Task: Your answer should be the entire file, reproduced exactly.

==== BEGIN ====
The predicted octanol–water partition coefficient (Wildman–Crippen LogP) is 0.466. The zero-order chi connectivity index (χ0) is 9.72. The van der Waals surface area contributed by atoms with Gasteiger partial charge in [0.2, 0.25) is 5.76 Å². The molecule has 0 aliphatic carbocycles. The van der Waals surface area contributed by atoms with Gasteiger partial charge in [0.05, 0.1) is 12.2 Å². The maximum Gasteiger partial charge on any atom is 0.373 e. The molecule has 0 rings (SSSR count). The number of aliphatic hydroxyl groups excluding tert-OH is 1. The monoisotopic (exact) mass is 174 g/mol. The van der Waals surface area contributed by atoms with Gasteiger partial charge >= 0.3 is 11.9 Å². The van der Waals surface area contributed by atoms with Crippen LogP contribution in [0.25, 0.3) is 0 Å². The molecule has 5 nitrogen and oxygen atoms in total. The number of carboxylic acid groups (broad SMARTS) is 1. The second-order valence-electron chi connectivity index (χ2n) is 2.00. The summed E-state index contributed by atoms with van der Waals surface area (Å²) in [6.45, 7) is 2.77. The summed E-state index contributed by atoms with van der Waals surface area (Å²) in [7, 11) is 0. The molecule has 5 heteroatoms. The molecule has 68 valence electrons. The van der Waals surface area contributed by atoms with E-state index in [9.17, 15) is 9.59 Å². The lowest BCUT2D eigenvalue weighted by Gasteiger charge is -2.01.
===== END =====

The predicted octanol–water partition coefficient (Wildman–Crippen LogP) is 0.466. The zero-order chi connectivity index (χ0) is 9.72. The van der Waals surface area contributed by atoms with Gasteiger partial charge in [0.2, 0.25) is 5.76 Å². The molecule has 0 aliphatic carbocycles. The van der Waals surface area contributed by atoms with Gasteiger partial charge in [0.05, 0.1) is 12.2 Å². The maximum Gasteiger partial charge on any atom is 0.373 e. The molecule has 0 rings (SSSR count). The number of aliphatic hydroxyl groups excluding tert-OH is 1. The monoisotopic (exact) mass is 174 g/mol. The van der Waals surface area contributed by atoms with Gasteiger partial charge >= 0.3 is 11.9 Å². The van der Waals surface area contributed by atoms with Crippen LogP contribution in [0.25, 0.3) is 0 Å². The molecule has 5 nitrogen and oxygen atoms in total. The number of carboxylic acid groups (broad SMARTS) is 1. The second-order valence-electron chi connectivity index (χ2n) is 2.00. The summed E-state index contributed by atoms with van der Waals surface area (Å²) in [6.45, 7) is 2.77. The summed E-state index contributed by atoms with van der Waals surface area (Å²) in [7, 11) is 0. The molecule has 5 heteroatoms. The molecule has 68 valence electrons. The van der Waals surface area contributed by atoms with E-state index in [9.17, 15) is 9.59 Å². The lowest BCUT2D eigenvalue weighted by Gasteiger charge is -2.01.